Tag Archives: Accessibility

Responding mindfully in the digital world

Hot on the heels of University Mental Health Day which took place on 2nd March 2017, Sandy MacLean Inclusion Advisor at College Development Network considers the role of mindfulness in our digital world….. Mindfulness is a particular way of paying attention. It is the mental faculty of purposefully bringing awareness to your experience in the … Read more

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Accessibility for administrative staff

It’s easy to get preoccupied with accessible teaching and learning but much of the information a student requires comes from faculty administrative staff. Ben Watson, the University of Kent’s Accessible Information Advisor takes up the story… At the University of Kent, we have been working closely with Jisc to implement mainstream adjustments and technologies to improve … Read more

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Tracking those Accessibility ‘Reasonable Adjustments’

The University of Chester has been actively preparing for the changes to disabled student allowances. In this guest post by Pete Scorey – Assistive Technology Officer for Learning and Information Services – Alistair McNaught invites Pete to explain his approach to benchmarking accessibility. There has been much talk of ‘reasonable adjustments’ recently, along with the … Read more

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Supporting personalisation with roaming profiles

We’ve talked before about the inclusivity benefits that are hidden in the tools and technologies that we use every day and are often overlooked.  This blog by Margaret McKay and Rohan Slaughter describe ways of (i) taking advantage of the Ease of Access features in Windows (ii) how Roaming Profiles set up by the IT … Read more

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Word or PDF? What’s the learner experience likely to be?

A recent question on the Assistive-technology Jisc mail list (https://www.jiscmail.ac.uk/cgi-bin/webadmin?A0=ASSISTIVE-TECHNOLOGY) sparked some interesting debate. Alistair McNaught thought the debate was worthwhile enough to summarise as a blog post. In the process he discovered some weird and wonderful things about redeeming inaccessible PDFs… How are PDFs good for accessibility? If a PDF document has been created … Read more

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Accessibility in the real world – compromises that count

People are different. Personally, I loathe icons. I am a words person. I hate working with wordless IKEA self-assembly booklets or icon driven tablet and phone screens. Even after 3 months daily use I stare at my Mac screen trying to differentiate between email and word processing symbols because icons are just a jumble of … Read more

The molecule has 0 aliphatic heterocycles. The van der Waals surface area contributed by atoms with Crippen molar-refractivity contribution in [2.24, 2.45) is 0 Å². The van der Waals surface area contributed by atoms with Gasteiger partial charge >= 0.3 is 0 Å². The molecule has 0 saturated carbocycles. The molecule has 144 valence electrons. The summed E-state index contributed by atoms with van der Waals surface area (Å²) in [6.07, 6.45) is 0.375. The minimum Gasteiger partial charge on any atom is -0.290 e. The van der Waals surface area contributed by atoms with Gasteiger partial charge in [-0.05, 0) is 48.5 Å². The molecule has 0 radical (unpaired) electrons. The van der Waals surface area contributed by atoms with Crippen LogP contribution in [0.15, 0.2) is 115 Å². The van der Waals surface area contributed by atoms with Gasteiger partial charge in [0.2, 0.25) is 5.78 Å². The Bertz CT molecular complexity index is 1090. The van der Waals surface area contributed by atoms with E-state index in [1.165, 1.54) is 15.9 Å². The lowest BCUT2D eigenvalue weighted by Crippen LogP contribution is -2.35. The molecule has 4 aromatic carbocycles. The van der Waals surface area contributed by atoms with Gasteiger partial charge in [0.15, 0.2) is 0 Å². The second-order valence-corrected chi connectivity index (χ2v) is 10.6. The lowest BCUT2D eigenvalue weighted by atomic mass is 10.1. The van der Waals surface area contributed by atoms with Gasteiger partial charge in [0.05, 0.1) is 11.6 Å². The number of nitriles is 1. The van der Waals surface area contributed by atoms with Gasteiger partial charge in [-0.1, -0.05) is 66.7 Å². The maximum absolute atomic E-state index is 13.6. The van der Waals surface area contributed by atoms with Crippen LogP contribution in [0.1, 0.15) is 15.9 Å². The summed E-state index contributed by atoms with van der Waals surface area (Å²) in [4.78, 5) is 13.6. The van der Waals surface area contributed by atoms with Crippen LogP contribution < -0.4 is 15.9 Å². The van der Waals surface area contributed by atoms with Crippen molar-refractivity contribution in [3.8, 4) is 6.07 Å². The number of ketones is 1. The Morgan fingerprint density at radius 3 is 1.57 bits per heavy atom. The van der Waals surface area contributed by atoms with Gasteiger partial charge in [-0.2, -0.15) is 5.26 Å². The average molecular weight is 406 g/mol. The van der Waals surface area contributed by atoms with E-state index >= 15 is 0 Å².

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Involving Staff in Inclusive Learning at Anglia Ruskin

  With cuts to disabled student allowance (DSA) it is imperative that organisations become more inclusive, learning how to reduce barriers at source.  Dr. Jennifer George, Academic Lead for Learning Technologies and Digital Media at Anglia Ruskin University, explains their approach to ensuring some of the key content students encounter has good accessibility credentials… Introduction Staff … Read more

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Turning Inclusive Policy into Accessible Practice

Creating an Accessible Organisation starts with policy but this must then translate into accessible practice in order to ensure that support for leaners is delivered effectively.  Accessible Organisations should have well-designed systems and clearly documented procedures that efficiently identify, monitor and  deliver appropriate support to both students and staff with additional needs. Inclusion goes across the whole … Read more

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Talking technology

We’ve already blogged on supporting reading and using built in browser tools but a question we often get is “What’s the difference between screen reading and text readers (or ‘text to speech’ technology)? Often the terms are used interchangeably but, in reality, they are two different kinds of technologies used in different ways. Margaret McKay helps … Read more

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eBooks: An Accessibility Disconnect?

It’s easy to think that new publishing formats like EPUB3 have made accessibility issues a thing of the past. James Scholes – an expert screen reader user and ebook tester – suggests there’s still a long way to go… It’s no surprise that the eBook revolution has been a boon to many visually impaired people. For … Read more

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